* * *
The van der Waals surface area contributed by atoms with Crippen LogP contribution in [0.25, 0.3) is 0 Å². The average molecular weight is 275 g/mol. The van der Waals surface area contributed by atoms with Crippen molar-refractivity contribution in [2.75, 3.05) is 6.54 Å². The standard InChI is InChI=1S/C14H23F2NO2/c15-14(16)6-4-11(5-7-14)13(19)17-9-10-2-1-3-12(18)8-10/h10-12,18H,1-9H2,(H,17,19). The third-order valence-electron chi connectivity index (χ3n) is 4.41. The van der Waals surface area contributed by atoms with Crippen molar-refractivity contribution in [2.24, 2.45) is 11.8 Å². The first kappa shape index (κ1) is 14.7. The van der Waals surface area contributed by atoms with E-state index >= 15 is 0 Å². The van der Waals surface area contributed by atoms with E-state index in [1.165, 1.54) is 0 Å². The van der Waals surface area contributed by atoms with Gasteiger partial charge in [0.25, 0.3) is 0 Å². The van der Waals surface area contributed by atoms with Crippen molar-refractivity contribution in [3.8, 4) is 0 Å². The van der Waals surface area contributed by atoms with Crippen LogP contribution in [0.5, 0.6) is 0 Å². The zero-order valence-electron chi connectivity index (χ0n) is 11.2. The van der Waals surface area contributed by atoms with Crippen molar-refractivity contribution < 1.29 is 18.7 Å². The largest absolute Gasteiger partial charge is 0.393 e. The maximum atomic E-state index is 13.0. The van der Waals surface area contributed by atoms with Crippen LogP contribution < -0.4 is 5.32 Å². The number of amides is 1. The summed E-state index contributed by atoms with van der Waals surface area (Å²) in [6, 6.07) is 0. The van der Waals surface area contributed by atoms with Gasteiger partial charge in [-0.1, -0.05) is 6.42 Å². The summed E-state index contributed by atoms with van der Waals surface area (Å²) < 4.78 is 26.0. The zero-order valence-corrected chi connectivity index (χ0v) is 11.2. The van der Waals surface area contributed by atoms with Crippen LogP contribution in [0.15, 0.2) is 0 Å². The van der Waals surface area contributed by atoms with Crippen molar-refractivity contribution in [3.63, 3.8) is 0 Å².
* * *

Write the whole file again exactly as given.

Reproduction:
The van der Waals surface area contributed by atoms with Crippen LogP contribution in [0.25, 0.3) is 0 Å². The average molecular weight is 275 g/mol. The van der Waals surface area contributed by atoms with Crippen molar-refractivity contribution in [2.75, 3.05) is 6.54 Å². The standard InChI is InChI=1S/C14H23F2NO2/c15-14(16)6-4-11(5-7-14)13(19)17-9-10-2-1-3-12(18)8-10/h10-12,18H,1-9H2,(H,17,19). The third-order valence-electron chi connectivity index (χ3n) is 4.41. The van der Waals surface area contributed by atoms with Crippen molar-refractivity contribution in [2.24, 2.45) is 11.8 Å². The first kappa shape index (κ1) is 14.7. The van der Waals surface area contributed by atoms with E-state index >= 15 is 0 Å². The van der Waals surface area contributed by atoms with E-state index in [1.165, 1.54) is 0 Å². The van der Waals surface area contributed by atoms with Gasteiger partial charge in [0.25, 0.3) is 0 Å². The van der Waals surface area contributed by atoms with Crippen molar-refractivity contribution in [3.8, 4) is 0 Å². The van der Waals surface area contributed by atoms with Crippen LogP contribution in [0.5, 0.6) is 0 Å². The zero-order valence-electron chi connectivity index (χ0n) is 11.2. The van der Waals surface area contributed by atoms with Crippen molar-refractivity contribution < 1.29 is 18.7 Å². The largest absolute Gasteiger partial charge is 0.393 e. The maximum atomic E-state index is 13.0. The van der Waals surface area contributed by atoms with Crippen LogP contribution < -0.4 is 5.32 Å². The number of amides is 1. The summed E-state index contributed by atoms with van der Waals surface area (Å²) in [6, 6.07) is 0. The van der Waals surface area contributed by atoms with Gasteiger partial charge in [-0.1, -0.05) is 6.42 Å². The summed E-state index contributed by atoms with van der Waals surface area (Å²) < 4.78 is 26.0. The zero-order valence-corrected chi connectivity index (χ0v) is 11.2. The van der Waals surface area contributed by atoms with Crippen LogP contribution in [0.15, 0.2) is 0 Å². The van der Waals surface area contributed by atoms with Crippen molar-refractivity contribution in [3.63, 3.8) is 0 Å².